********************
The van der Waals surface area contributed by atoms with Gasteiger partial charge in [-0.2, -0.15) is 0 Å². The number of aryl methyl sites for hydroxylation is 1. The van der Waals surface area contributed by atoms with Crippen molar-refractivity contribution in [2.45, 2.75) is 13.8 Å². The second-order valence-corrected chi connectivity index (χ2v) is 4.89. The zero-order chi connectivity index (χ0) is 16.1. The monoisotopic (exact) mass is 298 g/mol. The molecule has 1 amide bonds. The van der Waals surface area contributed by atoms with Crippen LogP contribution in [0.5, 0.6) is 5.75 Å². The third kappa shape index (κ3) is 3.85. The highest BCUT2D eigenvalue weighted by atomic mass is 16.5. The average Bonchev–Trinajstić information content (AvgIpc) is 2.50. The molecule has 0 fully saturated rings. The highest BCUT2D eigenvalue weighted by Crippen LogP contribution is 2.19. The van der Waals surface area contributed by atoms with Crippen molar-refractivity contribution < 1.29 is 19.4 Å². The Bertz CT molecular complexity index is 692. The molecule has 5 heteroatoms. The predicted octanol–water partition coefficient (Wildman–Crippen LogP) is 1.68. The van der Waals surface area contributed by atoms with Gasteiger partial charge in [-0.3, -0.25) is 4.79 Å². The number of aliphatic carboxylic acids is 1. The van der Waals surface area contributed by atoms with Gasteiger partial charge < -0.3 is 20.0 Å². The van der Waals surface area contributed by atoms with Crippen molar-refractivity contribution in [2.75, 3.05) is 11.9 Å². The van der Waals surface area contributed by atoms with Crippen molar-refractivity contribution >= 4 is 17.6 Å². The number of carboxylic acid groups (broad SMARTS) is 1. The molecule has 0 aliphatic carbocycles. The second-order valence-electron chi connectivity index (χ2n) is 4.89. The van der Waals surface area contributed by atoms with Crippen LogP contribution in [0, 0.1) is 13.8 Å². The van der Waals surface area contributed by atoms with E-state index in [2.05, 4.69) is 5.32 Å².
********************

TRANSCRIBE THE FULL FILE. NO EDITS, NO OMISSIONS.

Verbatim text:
The van der Waals surface area contributed by atoms with Gasteiger partial charge in [-0.2, -0.15) is 0 Å². The number of aryl methyl sites for hydroxylation is 1. The van der Waals surface area contributed by atoms with Crippen molar-refractivity contribution in [2.45, 2.75) is 13.8 Å². The second-order valence-corrected chi connectivity index (χ2v) is 4.89. The zero-order chi connectivity index (χ0) is 16.1. The monoisotopic (exact) mass is 298 g/mol. The molecule has 1 amide bonds. The van der Waals surface area contributed by atoms with Crippen LogP contribution in [0.5, 0.6) is 5.75 Å². The third kappa shape index (κ3) is 3.85. The highest BCUT2D eigenvalue weighted by atomic mass is 16.5. The average Bonchev–Trinajstić information content (AvgIpc) is 2.50. The molecule has 0 fully saturated rings. The highest BCUT2D eigenvalue weighted by Crippen LogP contribution is 2.19. The van der Waals surface area contributed by atoms with Crippen molar-refractivity contribution < 1.29 is 19.4 Å². The Bertz CT molecular complexity index is 692. The molecule has 5 heteroatoms. The predicted octanol–water partition coefficient (Wildman–Crippen LogP) is 1.68. The van der Waals surface area contributed by atoms with Gasteiger partial charge in [-0.3, -0.25) is 4.79 Å². The number of aliphatic carboxylic acids is 1. The van der Waals surface area contributed by atoms with Gasteiger partial charge < -0.3 is 20.0 Å². The van der Waals surface area contributed by atoms with Crippen molar-refractivity contribution in [2.75, 3.05) is 11.9 Å². The van der Waals surface area contributed by atoms with Crippen molar-refractivity contribution >= 4 is 17.6 Å². The number of carboxylic acid groups (broad SMARTS) is 1. The molecule has 0 aliphatic carbocycles. The second-order valence-electron chi connectivity index (χ2n) is 4.89. The van der Waals surface area contributed by atoms with Crippen LogP contribution in [0, 0.1) is 13.8 Å². The van der Waals surface area contributed by atoms with E-state index in [2.05, 4.69) is 5.32 Å².